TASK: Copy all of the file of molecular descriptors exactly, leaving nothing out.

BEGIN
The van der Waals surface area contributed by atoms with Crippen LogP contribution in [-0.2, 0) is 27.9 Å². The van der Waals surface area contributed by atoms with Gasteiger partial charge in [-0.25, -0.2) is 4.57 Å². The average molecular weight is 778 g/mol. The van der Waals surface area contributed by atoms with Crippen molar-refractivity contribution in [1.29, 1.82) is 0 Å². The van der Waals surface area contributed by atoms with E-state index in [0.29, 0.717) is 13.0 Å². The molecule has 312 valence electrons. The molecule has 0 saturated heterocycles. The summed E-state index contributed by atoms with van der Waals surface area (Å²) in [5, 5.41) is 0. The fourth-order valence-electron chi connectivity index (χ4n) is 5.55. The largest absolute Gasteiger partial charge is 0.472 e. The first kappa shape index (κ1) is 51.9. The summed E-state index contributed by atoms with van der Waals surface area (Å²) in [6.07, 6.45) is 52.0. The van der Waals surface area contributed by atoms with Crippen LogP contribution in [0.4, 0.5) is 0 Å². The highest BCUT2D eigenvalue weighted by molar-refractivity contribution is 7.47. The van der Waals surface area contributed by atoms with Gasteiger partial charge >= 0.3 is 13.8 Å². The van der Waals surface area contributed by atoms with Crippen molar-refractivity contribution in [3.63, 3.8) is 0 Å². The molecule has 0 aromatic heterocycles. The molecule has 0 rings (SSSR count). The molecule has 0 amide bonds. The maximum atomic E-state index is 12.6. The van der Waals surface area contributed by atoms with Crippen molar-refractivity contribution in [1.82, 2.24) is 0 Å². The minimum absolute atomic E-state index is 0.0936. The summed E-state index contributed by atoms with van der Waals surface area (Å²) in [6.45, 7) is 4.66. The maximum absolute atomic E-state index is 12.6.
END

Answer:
The van der Waals surface area contributed by atoms with Crippen LogP contribution in [-0.2, 0) is 27.9 Å². The van der Waals surface area contributed by atoms with Gasteiger partial charge in [-0.25, -0.2) is 4.57 Å². The average molecular weight is 778 g/mol. The van der Waals surface area contributed by atoms with Crippen molar-refractivity contribution in [1.29, 1.82) is 0 Å². The van der Waals surface area contributed by atoms with E-state index in [0.29, 0.717) is 13.0 Å². The molecule has 312 valence electrons. The molecule has 0 saturated heterocycles. The summed E-state index contributed by atoms with van der Waals surface area (Å²) in [5, 5.41) is 0. The fourth-order valence-electron chi connectivity index (χ4n) is 5.55. The largest absolute Gasteiger partial charge is 0.472 e. The first kappa shape index (κ1) is 51.9. The summed E-state index contributed by atoms with van der Waals surface area (Å²) in [6.07, 6.45) is 52.0. The van der Waals surface area contributed by atoms with Crippen LogP contribution in [0.4, 0.5) is 0 Å². The highest BCUT2D eigenvalue weighted by molar-refractivity contribution is 7.47. The van der Waals surface area contributed by atoms with Gasteiger partial charge >= 0.3 is 13.8 Å². The van der Waals surface area contributed by atoms with Crippen molar-refractivity contribution in [3.63, 3.8) is 0 Å². The molecule has 0 aromatic heterocycles. The molecule has 0 rings (SSSR count). The molecule has 0 amide bonds. The maximum atomic E-state index is 12.6. The van der Waals surface area contributed by atoms with Crippen molar-refractivity contribution in [1.82, 2.24) is 0 Å². The minimum absolute atomic E-state index is 0.0936. The summed E-state index contributed by atoms with van der Waals surface area (Å²) in [6.45, 7) is 4.66. The maximum absolute atomic E-state index is 12.6.